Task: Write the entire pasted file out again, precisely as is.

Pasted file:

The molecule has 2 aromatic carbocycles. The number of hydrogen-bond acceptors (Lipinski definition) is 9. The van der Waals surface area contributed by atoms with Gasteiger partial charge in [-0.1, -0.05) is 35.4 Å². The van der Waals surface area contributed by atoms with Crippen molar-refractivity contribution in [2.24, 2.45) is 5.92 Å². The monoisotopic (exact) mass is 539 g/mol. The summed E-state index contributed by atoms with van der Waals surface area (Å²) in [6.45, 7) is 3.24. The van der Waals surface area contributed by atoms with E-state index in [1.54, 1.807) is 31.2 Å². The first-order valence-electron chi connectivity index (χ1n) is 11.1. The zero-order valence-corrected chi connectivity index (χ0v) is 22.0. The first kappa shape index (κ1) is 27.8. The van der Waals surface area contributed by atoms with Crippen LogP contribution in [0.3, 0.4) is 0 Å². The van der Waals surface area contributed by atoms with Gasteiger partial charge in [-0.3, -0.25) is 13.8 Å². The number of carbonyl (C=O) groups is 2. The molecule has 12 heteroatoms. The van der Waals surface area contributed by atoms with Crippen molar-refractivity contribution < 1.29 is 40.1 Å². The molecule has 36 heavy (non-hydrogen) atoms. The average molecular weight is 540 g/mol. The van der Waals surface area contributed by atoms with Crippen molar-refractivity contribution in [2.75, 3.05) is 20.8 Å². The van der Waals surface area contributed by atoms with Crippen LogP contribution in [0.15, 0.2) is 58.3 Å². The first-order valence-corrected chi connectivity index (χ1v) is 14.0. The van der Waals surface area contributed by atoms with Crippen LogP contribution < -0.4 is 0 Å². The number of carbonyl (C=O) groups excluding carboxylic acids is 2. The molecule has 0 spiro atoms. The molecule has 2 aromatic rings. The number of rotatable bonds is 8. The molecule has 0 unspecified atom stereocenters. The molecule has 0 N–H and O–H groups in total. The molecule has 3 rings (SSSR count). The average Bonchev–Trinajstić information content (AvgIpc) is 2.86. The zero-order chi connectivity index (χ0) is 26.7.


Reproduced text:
The molecule has 2 aromatic carbocycles. The number of hydrogen-bond acceptors (Lipinski definition) is 9. The van der Waals surface area contributed by atoms with Gasteiger partial charge in [-0.1, -0.05) is 35.4 Å². The van der Waals surface area contributed by atoms with Crippen molar-refractivity contribution in [2.24, 2.45) is 5.92 Å². The monoisotopic (exact) mass is 539 g/mol. The summed E-state index contributed by atoms with van der Waals surface area (Å²) in [6.45, 7) is 3.24. The van der Waals surface area contributed by atoms with E-state index in [1.54, 1.807) is 31.2 Å². The first-order valence-electron chi connectivity index (χ1n) is 11.1. The zero-order valence-corrected chi connectivity index (χ0v) is 22.0. The first kappa shape index (κ1) is 27.8. The van der Waals surface area contributed by atoms with Crippen LogP contribution in [0.3, 0.4) is 0 Å². The van der Waals surface area contributed by atoms with Gasteiger partial charge in [-0.3, -0.25) is 13.8 Å². The number of carbonyl (C=O) groups is 2. The molecule has 12 heteroatoms. The van der Waals surface area contributed by atoms with Crippen molar-refractivity contribution < 1.29 is 40.1 Å². The molecule has 36 heavy (non-hydrogen) atoms. The average molecular weight is 540 g/mol. The van der Waals surface area contributed by atoms with Crippen molar-refractivity contribution in [2.75, 3.05) is 20.8 Å². The van der Waals surface area contributed by atoms with Crippen LogP contribution in [0.15, 0.2) is 58.3 Å². The first-order valence-corrected chi connectivity index (χ1v) is 14.0. The van der Waals surface area contributed by atoms with Crippen LogP contribution < -0.4 is 0 Å². The number of carbonyl (C=O) groups excluding carboxylic acids is 2. The molecule has 0 spiro atoms. The molecule has 2 aromatic rings. The number of rotatable bonds is 8. The molecule has 0 unspecified atom stereocenters. The molecule has 0 N–H and O–H groups in total. The molecule has 3 rings (SSSR count). The average Bonchev–Trinajstić information content (AvgIpc) is 2.86. The zero-order chi connectivity index (χ0) is 26.7.